“Think in English,” we say to our lower level multi-lingual writers. However, to really support them in avoiding translation errors, we need to give them lots of practice. The following prewriting refresher is structured as a game in which teams compete to create target sentence types. The first team to […]
College writing is meant to be a meaningful experience, at least for the writer, and if it goes well, for the reader as well. At its best, a paper brings new knowledge into the world. But it often takes a bit of struggle to get beyond the obvious […]
When can we say we know the meaning of a word? After looking it up in the dictionary? After experiencing it in discourse seven times? In fact, some might argue that we never stop learning a word because it is constantly changing, evolving, and taking on new meanings. Our job as teachers, […]
How can we help our students engage in pre-writing actively and collaboratively?
The Russian education researcher, Lev Vygotsky, remains famous among language teachers because his work continues to resonate. His enduring Zone of Proximal Development (ZPD) occupies the territory in a lesson in which the scaffolding provided by teachers and peers enhances student learning beyond what individuals could do on their own. This elegant […]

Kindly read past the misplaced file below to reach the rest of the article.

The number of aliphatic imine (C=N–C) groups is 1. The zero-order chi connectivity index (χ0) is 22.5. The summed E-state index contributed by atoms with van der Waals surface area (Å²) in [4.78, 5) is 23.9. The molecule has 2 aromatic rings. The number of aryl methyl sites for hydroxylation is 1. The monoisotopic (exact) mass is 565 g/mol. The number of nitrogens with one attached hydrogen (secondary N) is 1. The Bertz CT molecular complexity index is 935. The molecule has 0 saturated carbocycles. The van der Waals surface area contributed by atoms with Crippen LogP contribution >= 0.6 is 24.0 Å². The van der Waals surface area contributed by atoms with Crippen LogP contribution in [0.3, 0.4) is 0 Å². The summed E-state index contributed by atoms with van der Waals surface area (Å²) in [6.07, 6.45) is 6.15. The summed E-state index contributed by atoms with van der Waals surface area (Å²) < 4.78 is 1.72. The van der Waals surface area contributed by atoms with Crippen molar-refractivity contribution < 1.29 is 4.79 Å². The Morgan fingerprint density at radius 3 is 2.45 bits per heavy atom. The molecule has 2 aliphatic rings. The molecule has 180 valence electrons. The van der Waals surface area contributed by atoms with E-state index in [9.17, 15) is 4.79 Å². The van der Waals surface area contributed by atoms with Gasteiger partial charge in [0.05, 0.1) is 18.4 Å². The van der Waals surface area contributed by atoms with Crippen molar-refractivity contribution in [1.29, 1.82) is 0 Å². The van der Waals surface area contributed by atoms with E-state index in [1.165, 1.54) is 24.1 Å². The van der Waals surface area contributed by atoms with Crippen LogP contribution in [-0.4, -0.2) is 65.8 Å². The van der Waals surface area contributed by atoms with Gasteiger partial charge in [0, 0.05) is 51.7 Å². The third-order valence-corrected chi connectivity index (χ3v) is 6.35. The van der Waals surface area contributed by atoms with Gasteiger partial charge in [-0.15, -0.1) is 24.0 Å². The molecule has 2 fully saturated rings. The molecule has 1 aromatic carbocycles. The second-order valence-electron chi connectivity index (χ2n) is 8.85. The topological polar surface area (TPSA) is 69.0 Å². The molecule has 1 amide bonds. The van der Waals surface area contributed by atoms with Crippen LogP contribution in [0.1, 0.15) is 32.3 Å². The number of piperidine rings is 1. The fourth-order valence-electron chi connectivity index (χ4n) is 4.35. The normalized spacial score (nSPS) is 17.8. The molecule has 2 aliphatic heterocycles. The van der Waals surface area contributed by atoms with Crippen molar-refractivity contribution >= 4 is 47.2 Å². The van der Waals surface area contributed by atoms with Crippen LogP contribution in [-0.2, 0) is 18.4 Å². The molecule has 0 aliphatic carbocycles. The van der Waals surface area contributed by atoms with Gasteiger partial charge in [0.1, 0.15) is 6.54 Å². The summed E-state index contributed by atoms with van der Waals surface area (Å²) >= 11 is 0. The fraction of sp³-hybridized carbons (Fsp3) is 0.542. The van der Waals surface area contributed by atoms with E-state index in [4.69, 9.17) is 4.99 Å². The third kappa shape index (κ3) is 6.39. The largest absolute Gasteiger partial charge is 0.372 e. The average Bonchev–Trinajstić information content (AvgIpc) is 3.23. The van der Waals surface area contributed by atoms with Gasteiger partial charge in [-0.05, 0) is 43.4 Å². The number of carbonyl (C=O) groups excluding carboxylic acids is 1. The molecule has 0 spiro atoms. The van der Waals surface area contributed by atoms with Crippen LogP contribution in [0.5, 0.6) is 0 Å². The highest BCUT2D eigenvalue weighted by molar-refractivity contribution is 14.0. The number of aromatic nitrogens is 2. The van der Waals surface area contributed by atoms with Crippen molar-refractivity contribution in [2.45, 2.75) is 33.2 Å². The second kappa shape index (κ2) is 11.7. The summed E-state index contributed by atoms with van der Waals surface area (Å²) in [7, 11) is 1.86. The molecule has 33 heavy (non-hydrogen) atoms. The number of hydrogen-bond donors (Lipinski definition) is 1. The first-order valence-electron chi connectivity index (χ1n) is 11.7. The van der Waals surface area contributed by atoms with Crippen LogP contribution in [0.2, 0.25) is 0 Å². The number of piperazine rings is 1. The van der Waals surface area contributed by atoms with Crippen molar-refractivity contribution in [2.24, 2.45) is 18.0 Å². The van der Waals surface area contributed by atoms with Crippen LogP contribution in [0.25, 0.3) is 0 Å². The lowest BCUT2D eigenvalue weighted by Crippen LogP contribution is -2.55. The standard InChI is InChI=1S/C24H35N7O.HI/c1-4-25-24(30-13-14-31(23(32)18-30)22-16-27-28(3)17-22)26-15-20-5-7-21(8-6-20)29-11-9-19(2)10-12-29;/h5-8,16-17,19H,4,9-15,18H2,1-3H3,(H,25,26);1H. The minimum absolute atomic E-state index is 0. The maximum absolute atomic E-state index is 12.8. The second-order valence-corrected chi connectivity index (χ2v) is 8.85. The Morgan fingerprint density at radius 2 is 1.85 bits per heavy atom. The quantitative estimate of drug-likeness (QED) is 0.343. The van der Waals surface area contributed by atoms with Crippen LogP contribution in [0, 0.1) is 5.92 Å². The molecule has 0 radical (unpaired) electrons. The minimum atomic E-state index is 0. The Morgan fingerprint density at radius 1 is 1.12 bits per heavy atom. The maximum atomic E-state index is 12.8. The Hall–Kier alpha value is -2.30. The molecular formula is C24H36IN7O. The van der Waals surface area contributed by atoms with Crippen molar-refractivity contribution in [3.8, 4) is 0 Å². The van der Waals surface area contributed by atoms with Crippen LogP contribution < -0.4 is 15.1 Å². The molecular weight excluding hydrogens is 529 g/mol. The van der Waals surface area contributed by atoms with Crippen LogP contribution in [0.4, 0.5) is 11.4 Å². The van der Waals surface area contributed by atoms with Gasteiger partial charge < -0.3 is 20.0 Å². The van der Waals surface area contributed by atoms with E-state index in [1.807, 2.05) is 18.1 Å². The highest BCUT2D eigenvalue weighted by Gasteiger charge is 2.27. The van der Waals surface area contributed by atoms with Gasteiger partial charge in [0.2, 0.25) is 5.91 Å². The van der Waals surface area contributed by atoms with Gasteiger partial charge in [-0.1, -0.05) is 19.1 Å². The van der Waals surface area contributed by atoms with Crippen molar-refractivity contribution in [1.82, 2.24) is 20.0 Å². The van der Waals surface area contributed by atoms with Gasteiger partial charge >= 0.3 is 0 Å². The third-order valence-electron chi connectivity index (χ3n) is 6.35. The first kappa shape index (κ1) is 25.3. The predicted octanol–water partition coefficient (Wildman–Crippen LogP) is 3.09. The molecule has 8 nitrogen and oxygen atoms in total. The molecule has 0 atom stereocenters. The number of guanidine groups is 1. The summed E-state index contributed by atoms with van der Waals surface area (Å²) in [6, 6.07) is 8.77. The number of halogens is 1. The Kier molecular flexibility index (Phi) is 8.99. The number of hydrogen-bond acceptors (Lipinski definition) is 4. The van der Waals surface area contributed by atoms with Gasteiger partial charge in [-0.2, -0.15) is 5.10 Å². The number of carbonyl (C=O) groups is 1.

The first day of class can be a bit scary. New students shuffle in, nervously clutching registration papers. After a quick glance at the room number, they take a seat, often far from each other. Occasionally, a returning student will recognize a pal from the past, and after a joyful greeting, the friends sit close together. The new ones, […]
Waiting for an elevator at the Colorado TESOL conference, I heard two teachers complaining about a session they had attended. “The presenter was only talking,” said a tall woman in an engineer’s cap. “There was no interaction, so I left.” It seems that group work has gotten to […]
Truthfully, sometimes it is easier to just lecture. The default mode of the traditional classroom is that the teacher is standing, sometimes pacing, while students are sitting, watching, listening, and taking notes. These roles are still easy to fall into, especially when teachers are entertaining. Still, no matter […]